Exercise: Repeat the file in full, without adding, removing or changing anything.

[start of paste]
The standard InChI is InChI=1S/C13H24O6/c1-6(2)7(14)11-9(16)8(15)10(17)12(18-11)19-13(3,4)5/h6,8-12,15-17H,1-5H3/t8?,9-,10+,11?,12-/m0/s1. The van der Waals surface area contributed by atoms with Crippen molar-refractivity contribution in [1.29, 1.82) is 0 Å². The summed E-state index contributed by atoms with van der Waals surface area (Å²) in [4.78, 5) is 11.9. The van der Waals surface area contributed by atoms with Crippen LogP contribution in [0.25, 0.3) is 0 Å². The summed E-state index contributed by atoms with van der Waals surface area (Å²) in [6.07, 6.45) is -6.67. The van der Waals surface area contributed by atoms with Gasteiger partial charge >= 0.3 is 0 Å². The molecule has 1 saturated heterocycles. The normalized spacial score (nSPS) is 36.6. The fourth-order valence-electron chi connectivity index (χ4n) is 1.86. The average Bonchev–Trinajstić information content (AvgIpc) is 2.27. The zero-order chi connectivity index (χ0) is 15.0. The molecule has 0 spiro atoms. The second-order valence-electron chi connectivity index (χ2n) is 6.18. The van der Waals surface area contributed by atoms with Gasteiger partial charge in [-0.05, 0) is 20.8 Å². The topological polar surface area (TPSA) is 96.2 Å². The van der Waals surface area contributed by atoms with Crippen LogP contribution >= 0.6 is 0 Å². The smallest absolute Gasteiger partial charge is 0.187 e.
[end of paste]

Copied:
The standard InChI is InChI=1S/C13H24O6/c1-6(2)7(14)11-9(16)8(15)10(17)12(18-11)19-13(3,4)5/h6,8-12,15-17H,1-5H3/t8?,9-,10+,11?,12-/m0/s1. The van der Waals surface area contributed by atoms with Crippen molar-refractivity contribution in [1.29, 1.82) is 0 Å². The summed E-state index contributed by atoms with van der Waals surface area (Å²) in [4.78, 5) is 11.9. The van der Waals surface area contributed by atoms with Crippen LogP contribution in [0.25, 0.3) is 0 Å². The summed E-state index contributed by atoms with van der Waals surface area (Å²) in [6.07, 6.45) is -6.67. The van der Waals surface area contributed by atoms with Gasteiger partial charge >= 0.3 is 0 Å². The molecule has 1 saturated heterocycles. The normalized spacial score (nSPS) is 36.6. The fourth-order valence-electron chi connectivity index (χ4n) is 1.86. The average Bonchev–Trinajstić information content (AvgIpc) is 2.27. The zero-order chi connectivity index (χ0) is 15.0. The molecule has 0 spiro atoms. The second-order valence-electron chi connectivity index (χ2n) is 6.18. The van der Waals surface area contributed by atoms with Gasteiger partial charge in [-0.05, 0) is 20.8 Å². The topological polar surface area (TPSA) is 96.2 Å². The van der Waals surface area contributed by atoms with Crippen LogP contribution >= 0.6 is 0 Å². The smallest absolute Gasteiger partial charge is 0.187 e.